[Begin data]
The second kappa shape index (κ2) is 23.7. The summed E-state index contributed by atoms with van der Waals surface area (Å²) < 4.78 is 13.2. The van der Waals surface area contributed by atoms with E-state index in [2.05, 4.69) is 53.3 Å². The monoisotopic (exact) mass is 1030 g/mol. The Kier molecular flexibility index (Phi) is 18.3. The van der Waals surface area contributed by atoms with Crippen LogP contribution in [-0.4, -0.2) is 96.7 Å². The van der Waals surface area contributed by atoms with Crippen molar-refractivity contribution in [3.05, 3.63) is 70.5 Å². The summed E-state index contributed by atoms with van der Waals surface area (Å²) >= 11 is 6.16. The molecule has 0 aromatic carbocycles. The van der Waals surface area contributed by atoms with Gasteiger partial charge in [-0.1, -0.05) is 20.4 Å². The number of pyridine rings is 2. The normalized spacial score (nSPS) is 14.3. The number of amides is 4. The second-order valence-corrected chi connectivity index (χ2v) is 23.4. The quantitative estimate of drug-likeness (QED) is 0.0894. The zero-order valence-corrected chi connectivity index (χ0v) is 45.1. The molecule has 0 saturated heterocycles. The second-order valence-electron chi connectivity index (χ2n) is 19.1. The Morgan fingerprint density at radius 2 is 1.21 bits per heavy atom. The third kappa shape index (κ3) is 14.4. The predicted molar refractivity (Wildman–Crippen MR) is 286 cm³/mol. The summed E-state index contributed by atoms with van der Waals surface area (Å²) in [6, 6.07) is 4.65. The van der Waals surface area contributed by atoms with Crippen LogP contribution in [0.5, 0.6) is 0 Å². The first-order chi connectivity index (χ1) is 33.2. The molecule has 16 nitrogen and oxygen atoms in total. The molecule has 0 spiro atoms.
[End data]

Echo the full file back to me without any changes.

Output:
The second kappa shape index (κ2) is 23.7. The summed E-state index contributed by atoms with van der Waals surface area (Å²) < 4.78 is 13.2. The van der Waals surface area contributed by atoms with E-state index in [2.05, 4.69) is 53.3 Å². The monoisotopic (exact) mass is 1030 g/mol. The Kier molecular flexibility index (Phi) is 18.3. The van der Waals surface area contributed by atoms with Crippen LogP contribution in [-0.4, -0.2) is 96.7 Å². The van der Waals surface area contributed by atoms with Crippen molar-refractivity contribution in [3.05, 3.63) is 70.5 Å². The summed E-state index contributed by atoms with van der Waals surface area (Å²) >= 11 is 6.16. The molecule has 0 aromatic carbocycles. The van der Waals surface area contributed by atoms with Gasteiger partial charge in [-0.1, -0.05) is 20.4 Å². The number of pyridine rings is 2. The normalized spacial score (nSPS) is 14.3. The number of amides is 4. The second-order valence-corrected chi connectivity index (χ2v) is 23.4. The quantitative estimate of drug-likeness (QED) is 0.0894. The zero-order valence-corrected chi connectivity index (χ0v) is 45.1. The molecule has 0 saturated heterocycles. The second-order valence-electron chi connectivity index (χ2n) is 19.1. The Morgan fingerprint density at radius 2 is 1.21 bits per heavy atom. The third kappa shape index (κ3) is 14.4. The predicted molar refractivity (Wildman–Crippen MR) is 286 cm³/mol. The summed E-state index contributed by atoms with van der Waals surface area (Å²) in [6, 6.07) is 4.65. The van der Waals surface area contributed by atoms with Crippen LogP contribution in [0.5, 0.6) is 0 Å². The first-order chi connectivity index (χ1) is 33.2. The molecule has 16 nitrogen and oxygen atoms in total. The molecule has 0 spiro atoms.